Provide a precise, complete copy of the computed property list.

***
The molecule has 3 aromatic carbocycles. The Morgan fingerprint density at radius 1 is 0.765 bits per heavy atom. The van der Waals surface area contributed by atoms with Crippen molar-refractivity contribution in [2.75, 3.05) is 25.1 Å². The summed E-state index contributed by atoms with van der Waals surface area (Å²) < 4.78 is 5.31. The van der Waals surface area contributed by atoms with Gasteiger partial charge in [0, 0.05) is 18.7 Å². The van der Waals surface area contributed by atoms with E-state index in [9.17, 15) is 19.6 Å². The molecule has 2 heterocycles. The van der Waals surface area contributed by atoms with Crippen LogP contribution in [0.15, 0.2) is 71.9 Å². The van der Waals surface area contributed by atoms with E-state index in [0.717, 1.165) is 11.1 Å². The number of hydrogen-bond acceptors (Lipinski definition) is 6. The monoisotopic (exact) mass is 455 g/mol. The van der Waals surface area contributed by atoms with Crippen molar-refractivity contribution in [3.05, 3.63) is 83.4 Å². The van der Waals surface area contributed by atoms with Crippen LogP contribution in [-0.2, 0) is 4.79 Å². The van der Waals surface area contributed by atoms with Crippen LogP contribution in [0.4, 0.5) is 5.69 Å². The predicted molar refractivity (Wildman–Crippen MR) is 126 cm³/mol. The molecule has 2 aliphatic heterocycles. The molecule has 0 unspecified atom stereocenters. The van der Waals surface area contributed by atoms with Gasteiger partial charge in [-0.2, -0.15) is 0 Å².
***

The molecule has 3 aromatic carbocycles. The Morgan fingerprint density at radius 1 is 0.765 bits per heavy atom. The van der Waals surface area contributed by atoms with Crippen molar-refractivity contribution in [2.75, 3.05) is 25.1 Å². The summed E-state index contributed by atoms with van der Waals surface area (Å²) < 4.78 is 5.31. The van der Waals surface area contributed by atoms with Gasteiger partial charge in [0, 0.05) is 18.7 Å². The van der Waals surface area contributed by atoms with E-state index in [9.17, 15) is 19.6 Å². The molecule has 2 heterocycles. The van der Waals surface area contributed by atoms with Crippen LogP contribution in [0.15, 0.2) is 71.9 Å². The van der Waals surface area contributed by atoms with E-state index in [0.717, 1.165) is 11.1 Å². The number of hydrogen-bond acceptors (Lipinski definition) is 6. The monoisotopic (exact) mass is 455 g/mol. The van der Waals surface area contributed by atoms with Crippen molar-refractivity contribution in [3.05, 3.63) is 83.4 Å². The van der Waals surface area contributed by atoms with Crippen LogP contribution in [-0.2, 0) is 4.79 Å². The van der Waals surface area contributed by atoms with Crippen LogP contribution in [0.4, 0.5) is 5.69 Å². The predicted molar refractivity (Wildman–Crippen MR) is 126 cm³/mol. The molecule has 2 aliphatic heterocycles. The molecule has 0 unspecified atom stereocenters. The van der Waals surface area contributed by atoms with Gasteiger partial charge in [-0.2, -0.15) is 0 Å².